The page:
To be perfectly honest, I found this book of such tremendous value that I took all the underlining I did in it and created a little mini-handbook that I still refer to periodically. The author's words rang so true for me that I occasionally send quotes from his work out over Twitter. In closing, I'll leave you with these words from Ladner, my favorite:

    "Heartfelt kindness toward someone who has just treated you badly has the clean, pure feeling of a cool creek in the high mountains."

  • K

    This book is literally life-changing. I'm a Christian, but the ideas on how to carry out day to day living presented in this book on Buddhism have helped me live out Christian ideals in my own life more than any of the Christian publishing house books that I have ever read.

    Lorne Ladner is a Buddhist and a psychologist, and this book is a fantastic marriage of both. He addresses everything from how to be happier to how to "love your neighbor" to how to embrace changes in life to how to let go of

    This book is literally life-changing. I'm a Christian, but the ideas on how to carry out day to day living presented in this book on Buddhism have helped me live out Christian ideals in my own life more than any of the Christian publishing house books that I have ever read.

    Lorne Ladner is a Buddhist and a psychologist, and this book is a fantastic marriage of both. He addresses everything from how to be happier to how to "love your neighbor" to how to embrace changes in life to how to let go of anger/frustration/unhappiness/negativity. Finding contentment, finding peace... it's all there. What an amazing book. Happiness is something you can DO. It's something you can LEARN. I loved this book so much I literally now own two copies - one on my Kindle (and I practically "underlined" passages on every single page, and I'm not exaggerating) and I've also ordered a print version.

  • Lisa Hardy

    <3 <3 <3

    I hope to always have this book by my side and in my mind.

  • Suzanne St.lawrence

    A must read for all :)

  • Yoko

    The author is a western psychologist and also a Tibetan Buddhist practitioner. I liked the west meets east approach as I experienced the other way around (coming from Asia to the west). I liked that the author used simple and easy language for reader to understand and relate.

  • C-B

    Recommended, but you're in for a journey.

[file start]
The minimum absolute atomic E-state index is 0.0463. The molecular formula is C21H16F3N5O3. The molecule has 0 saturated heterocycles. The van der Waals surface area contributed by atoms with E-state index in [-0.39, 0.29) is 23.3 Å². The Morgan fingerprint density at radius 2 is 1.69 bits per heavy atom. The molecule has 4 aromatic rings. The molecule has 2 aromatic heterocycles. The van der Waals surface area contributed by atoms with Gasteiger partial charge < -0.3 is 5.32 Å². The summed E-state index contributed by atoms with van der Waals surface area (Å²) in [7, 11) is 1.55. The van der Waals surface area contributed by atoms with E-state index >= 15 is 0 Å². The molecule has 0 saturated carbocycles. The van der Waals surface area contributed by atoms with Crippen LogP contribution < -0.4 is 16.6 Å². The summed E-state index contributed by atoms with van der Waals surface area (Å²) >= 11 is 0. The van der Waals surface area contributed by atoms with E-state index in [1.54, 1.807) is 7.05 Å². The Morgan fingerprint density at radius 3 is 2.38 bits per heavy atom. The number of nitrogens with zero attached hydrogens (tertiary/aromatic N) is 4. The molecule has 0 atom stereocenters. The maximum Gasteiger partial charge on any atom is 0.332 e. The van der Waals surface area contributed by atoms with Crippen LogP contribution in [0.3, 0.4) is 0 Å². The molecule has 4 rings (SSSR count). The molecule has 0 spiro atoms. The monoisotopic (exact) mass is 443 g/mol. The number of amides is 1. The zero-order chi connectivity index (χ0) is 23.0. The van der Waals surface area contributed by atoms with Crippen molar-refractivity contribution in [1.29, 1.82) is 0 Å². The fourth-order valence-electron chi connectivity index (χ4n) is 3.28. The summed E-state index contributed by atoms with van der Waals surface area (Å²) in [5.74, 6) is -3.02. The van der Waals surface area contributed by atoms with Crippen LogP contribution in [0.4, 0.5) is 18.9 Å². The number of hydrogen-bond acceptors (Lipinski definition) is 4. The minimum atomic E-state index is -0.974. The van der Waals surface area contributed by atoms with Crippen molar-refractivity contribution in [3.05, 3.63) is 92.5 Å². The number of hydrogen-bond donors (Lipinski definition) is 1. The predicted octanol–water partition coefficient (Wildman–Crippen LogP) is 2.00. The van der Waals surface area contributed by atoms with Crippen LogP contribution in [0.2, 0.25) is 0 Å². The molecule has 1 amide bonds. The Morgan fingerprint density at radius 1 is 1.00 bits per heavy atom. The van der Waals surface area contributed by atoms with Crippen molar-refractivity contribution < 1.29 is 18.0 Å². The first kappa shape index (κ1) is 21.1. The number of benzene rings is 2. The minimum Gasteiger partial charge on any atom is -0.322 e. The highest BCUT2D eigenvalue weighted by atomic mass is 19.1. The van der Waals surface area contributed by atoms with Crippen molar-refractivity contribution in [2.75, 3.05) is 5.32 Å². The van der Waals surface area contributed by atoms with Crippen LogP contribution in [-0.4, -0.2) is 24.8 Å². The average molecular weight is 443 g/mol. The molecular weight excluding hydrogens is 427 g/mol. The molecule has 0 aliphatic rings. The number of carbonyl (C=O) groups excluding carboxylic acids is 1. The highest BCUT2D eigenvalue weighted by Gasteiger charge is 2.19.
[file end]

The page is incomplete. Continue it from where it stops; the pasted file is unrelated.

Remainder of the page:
This book draws connections between Western and Buddhist psychology as it introduces the concept of compassion, gently addressing common pitfalls before teaching practical strategies for developing and practicing compassion--first towards self, then towards others.

    I had to read this book one chapter at a time, giving myself time to consider what I'd read and relate it to my life. But such reflective reading made a big difference in my life. Don't underest

    Recommended, but you're in for a journey.

    This book draws connections between Western and Buddhist psychology as it introduces the concept of compassion, gently addressing common pitfalls before teaching practical strategies for developing and practicing compassion--first towards self, then towards others.

    I had to read this book one chapter at a time, giving myself time to consider what I'd read and relate it to my life. But such reflective reading made a big difference in my life. Don't underestimate the importance of learning to be gentle with yourself, and the slow but radical changes that can follow.

    I encountered this book on the shelf of a person who by nature found most people hard to read, which leads me to an unusual point raised by this book: empathy can be developed. We've each got our own natural store, but beyond that, we can learn. Use of the Buddhist assumption that we all want to be free from suffering helps to clarify impressions of others' feelings and motivations as well as our own, clearing the way to connecting and listening compassionately.

  • Daylynn Foster

    I had to take my time reading this. Some of the concepts were new to me and make you question your self and motivations. Some slamming/speaking out against western society, the way our economy is focused on spending, advertising to buy & have high views of materialistic things were not untrue. It kind of compared Tibetan/Buddist views & beliefs against western views but very enlightening & useful. Definitely benefited from reading it.

  • Liza

    my mom gave me this book(!) for mother's day(!)

  • Alex